Loss of migration patterns and access to seasonal ranges are threats facing ungulate populations throughout the world. Historically, bighorn sheep in the Teton Range near Jackson Hole, Wyoming undertook an annual migration from high elevation summer range to low elevation winter range. However, the combined effects of human settlement, livestock grazing, and other factors led to the disruption and loss of migration around 50 years ago. The herd currently resides year-round at high elevation (8,000 to 12,000 feet) in Grand Teton National Park and on the Bridger-Teton and Caribou-Targhee National Forests. It is Wyoming's smallest and most isolated native herd – a remnant population of approximately 100-150 sheep. However, the population's hold on the future is tenuous owing to its small size, genetic isolation from surrounding herds, marginal winter habitat, and potential disturbance from winter backcountry recreation.
Growing recognition of the status of the herd and the need for interagency cooperation in management led to the formation of the Teton Range Bighorn Sheep Working Group in 1990 and the development of a strategic plan. The strategic plan recognized that the existing information regarding the status and threats to this herd was inadequate. Thus, the primary goal of our project is to conduct research that is closely aligned with the knowledge gaps and management needs outlined in the strategic plan.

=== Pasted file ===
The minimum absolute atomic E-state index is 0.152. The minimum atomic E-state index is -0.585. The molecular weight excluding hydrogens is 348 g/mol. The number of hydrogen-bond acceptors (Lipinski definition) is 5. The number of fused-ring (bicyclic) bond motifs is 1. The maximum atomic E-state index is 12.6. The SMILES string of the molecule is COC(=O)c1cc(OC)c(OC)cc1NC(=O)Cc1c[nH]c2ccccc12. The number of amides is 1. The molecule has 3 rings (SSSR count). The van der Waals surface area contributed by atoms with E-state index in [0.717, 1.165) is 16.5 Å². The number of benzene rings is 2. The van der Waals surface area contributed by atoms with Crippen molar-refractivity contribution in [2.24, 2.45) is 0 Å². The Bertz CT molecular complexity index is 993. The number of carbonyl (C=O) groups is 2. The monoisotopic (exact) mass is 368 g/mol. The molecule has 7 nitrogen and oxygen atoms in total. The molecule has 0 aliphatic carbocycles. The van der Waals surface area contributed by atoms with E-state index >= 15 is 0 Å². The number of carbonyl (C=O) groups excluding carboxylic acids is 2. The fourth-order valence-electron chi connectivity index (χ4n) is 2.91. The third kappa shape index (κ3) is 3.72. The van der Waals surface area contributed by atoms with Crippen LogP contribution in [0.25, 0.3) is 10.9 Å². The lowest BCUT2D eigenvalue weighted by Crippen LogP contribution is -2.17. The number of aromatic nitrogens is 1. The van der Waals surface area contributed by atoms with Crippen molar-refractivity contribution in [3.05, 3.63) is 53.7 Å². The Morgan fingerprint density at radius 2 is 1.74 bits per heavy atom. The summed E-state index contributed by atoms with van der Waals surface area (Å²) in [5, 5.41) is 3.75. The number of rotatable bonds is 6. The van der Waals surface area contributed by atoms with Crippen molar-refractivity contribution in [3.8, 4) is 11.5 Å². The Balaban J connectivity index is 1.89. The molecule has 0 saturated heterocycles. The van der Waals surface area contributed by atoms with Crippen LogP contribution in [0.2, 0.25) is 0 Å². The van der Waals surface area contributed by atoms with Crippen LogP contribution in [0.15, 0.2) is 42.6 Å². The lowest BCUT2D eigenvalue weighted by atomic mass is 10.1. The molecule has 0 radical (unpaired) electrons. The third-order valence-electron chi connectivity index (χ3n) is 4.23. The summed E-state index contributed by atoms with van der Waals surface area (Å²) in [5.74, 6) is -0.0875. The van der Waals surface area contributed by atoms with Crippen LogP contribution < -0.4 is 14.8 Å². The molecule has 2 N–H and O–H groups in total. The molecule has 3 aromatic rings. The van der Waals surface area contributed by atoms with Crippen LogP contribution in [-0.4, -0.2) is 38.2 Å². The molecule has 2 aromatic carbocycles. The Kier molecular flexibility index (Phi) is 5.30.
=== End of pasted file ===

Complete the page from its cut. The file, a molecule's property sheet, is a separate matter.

The specific objectives are to 1) evaluate the summer and winter habitat selection strategies of the herd, 2) assess whether and how bighorn sheep avoid winter habitats due to backcountry recreation, 3) evaluate bighorn sheep use of retired domestic sheep allotments, 4) determine lamb survival through summer for a sample of bighorn ewes, and 5) evaluate summer diet selection and time-budgets. Results from this study will inform future management decisions regarding refinement or addition of seasonal closures, habitat enhancements, justification for or against a future transplant, and expansion of human development. We also hope to shed light on how these bighorn sheep have adapted behaviorally to wintering on high elevation range, as such information would better our understanding of how loss of migration influences ungulate populations.